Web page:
The French Open has already been full of twists and turns, upsets and dominant performances and everything else in between. There's something about that Roland Garros clay that just turns everything on its head.
On Saturday, that trend seems likely to continue. Below, you'll find all of the viewing info you'll need to catch every match, including a closer look at a few matches worth paying closer attention to.
|Sat, May 31||5 a.m. - 12 p.m.||Tennis Channel|
|12 - 3 p.m.||NBC|
For the full list of matches, courts and start times, be sure to check out RolandGarros.com.
No. 15 Sloane Stephens vs. No. 22 Ekaterina Makarova
The young and burgeoning United States star won't have an easy match in Round 3, as she is set to face Ekaterina Makarova. But with the top three seeds in the tournament now eliminated, Sloane Stephens—like many other women remaining in the French Open—must feel she has a strong chance at breaking through and winning this tournament.
Stephens won the only matchup between the two in straight sets at the 2012 French Open, so she has that going for her. And Stephens generally saves her best for the Grand Slams, as Jim Caple of ESPNW writes:
'I mean, there's still a lot of players that are seeded high that do really well in Slams, that have a great opportunity to do well like the rest of the top-20 players,' said Stephens, who is seeded 15th here. 'I mean, there is a lot of people that could do well. I mean, it is what it is. You've just gotta go and compete.'
Stephens is one of those who does very well at the majors. She is 20-5 in her past six Slams (including this one) and has reached the quarterfinals twice and the semis once. It's the lesser tournaments where she has struggled. Over the past two seasons, she is 32-30 at WTA tournaments, including 8-11 this year. She is the highest-ranked player who has never advanced to a final in a WTA event.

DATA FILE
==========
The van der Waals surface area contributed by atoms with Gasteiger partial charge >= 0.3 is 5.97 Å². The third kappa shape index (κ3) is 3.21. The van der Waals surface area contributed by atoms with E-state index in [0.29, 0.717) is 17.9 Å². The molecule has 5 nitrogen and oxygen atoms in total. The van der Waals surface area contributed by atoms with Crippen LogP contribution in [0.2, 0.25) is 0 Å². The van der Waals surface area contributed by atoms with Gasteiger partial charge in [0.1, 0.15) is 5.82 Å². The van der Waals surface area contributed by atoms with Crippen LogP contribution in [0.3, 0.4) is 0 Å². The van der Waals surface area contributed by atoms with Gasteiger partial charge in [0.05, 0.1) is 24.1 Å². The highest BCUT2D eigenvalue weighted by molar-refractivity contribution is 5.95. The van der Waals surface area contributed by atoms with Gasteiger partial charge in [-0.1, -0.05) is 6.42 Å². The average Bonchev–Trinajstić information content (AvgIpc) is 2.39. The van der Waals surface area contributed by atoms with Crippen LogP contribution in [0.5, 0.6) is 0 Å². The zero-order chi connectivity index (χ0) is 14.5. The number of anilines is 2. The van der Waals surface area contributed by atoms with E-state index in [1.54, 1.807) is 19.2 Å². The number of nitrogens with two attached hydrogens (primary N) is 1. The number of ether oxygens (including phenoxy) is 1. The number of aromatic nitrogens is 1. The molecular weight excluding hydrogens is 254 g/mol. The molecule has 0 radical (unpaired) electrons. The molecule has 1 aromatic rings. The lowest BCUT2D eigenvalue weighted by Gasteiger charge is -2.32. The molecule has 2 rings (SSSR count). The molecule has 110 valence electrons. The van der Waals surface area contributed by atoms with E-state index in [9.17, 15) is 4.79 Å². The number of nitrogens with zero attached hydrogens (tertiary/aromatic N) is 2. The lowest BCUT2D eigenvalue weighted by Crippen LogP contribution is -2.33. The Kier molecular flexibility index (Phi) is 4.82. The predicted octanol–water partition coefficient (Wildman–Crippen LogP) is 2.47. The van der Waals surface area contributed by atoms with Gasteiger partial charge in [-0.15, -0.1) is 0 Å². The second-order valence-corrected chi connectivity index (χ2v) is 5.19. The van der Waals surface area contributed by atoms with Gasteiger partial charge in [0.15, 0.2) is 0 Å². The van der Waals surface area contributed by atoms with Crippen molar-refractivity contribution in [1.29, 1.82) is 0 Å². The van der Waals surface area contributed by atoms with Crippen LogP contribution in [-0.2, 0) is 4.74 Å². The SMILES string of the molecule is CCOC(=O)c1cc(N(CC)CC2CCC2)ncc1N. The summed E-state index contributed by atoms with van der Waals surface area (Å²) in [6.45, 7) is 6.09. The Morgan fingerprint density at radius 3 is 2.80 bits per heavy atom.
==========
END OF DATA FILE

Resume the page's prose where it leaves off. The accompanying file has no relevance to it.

Stephens says she has no explanation for the disparity—'If I did, I would probably be doing what I do here every week'—but others do.
The path to a Grand Slam title has likely never been as open and inviting as it is now for Stephens. If she truly does save her best for the big matches, now is the time to prove it.
No. 1 Rafael Nadal vs. Leonardo Mayer
It's not that this should be a particularly close match. In all likelihood, it won't be. But when Rafael Nadal plays at Roland Garros, you have to watch.
Nadal on clay is like Picasso with a paintbrush in his hand, or Jimi Hendrix with a guitar strapped to his chest. He slides and glides around the clay like a reflection from the face of a watch darting about on a wall. He spins the ball low and hard, making return shots nearly impossible for those unlucky enough to be on the other side of the net.
It's a beautiful thing to see. Don't miss it, even if the opponent seems unlikely to give him much of a challenge.
No. 11 Ana Ivanovic vs. No. 23 Lucie Safarova
Ana Ivanovic has a few things going for her. For one, she's actually won the French Open, in 2008. In a tournament that has been won by seven different women in the last seven years, that gives her a bit of an advantage, especially with two of the last three winners (Li Na, Serena Williams) already eliminated.
But Ivanovic has also been quite good this year. She has two singles titles, reached the final at the WTA Tour Porsche Tennis Grand Prix, the semifinals at the Italian Open the quarters at two different tournaments, including the Australian Open.
Lucie Safarova is no pushover, so this should be a solid match. She's 4-2 against Ivanovic, though Ivanovic beat her in 2008 at the French Open. All in all, one of the more intriguing matchups on the day.
No. 7 Andy Murray vs. No. 28 Philipp Kohlschreiber
This is an interesting match for Andy Murray on a number of fronts. He's lost his only match against Philipp Kohlschreiber and has traditionally struggled at the French Open, only advancing to the semifinals once in his career. After not playing in the tournament a year ago, he has some demons to exorcise at Roland Garros.
But is this the year he'll do it? Murray struggled in his two clay events leading up to the French Open, so it's debatable if he's on top of his game at the moment.
Andy Murray hopes to banish some bad memories when he plays Germany's Philipp Kohlschreiber at the French Open on Saturday. And can he erase the memory of a poor performance against Kohlschreiber from years back too?
Kohlschreiber, the 28th seed, beat Murray 6-2 6-1 in their only previous meeting in Monte Carlo four years ago. Saturday's third-round match at Roland Garros is scheduled fourth on Court Philippe Chatrier.
'I remember not playing particularly well,' the 27-year-old Scot said of their match in 2010.
'I was very disappointed after the match. It just wasn't a pleasant memory for me.'
He'll hope to create more pleasant memories this time around. But it wouldn't be terribly shocking if he struggled in the process.
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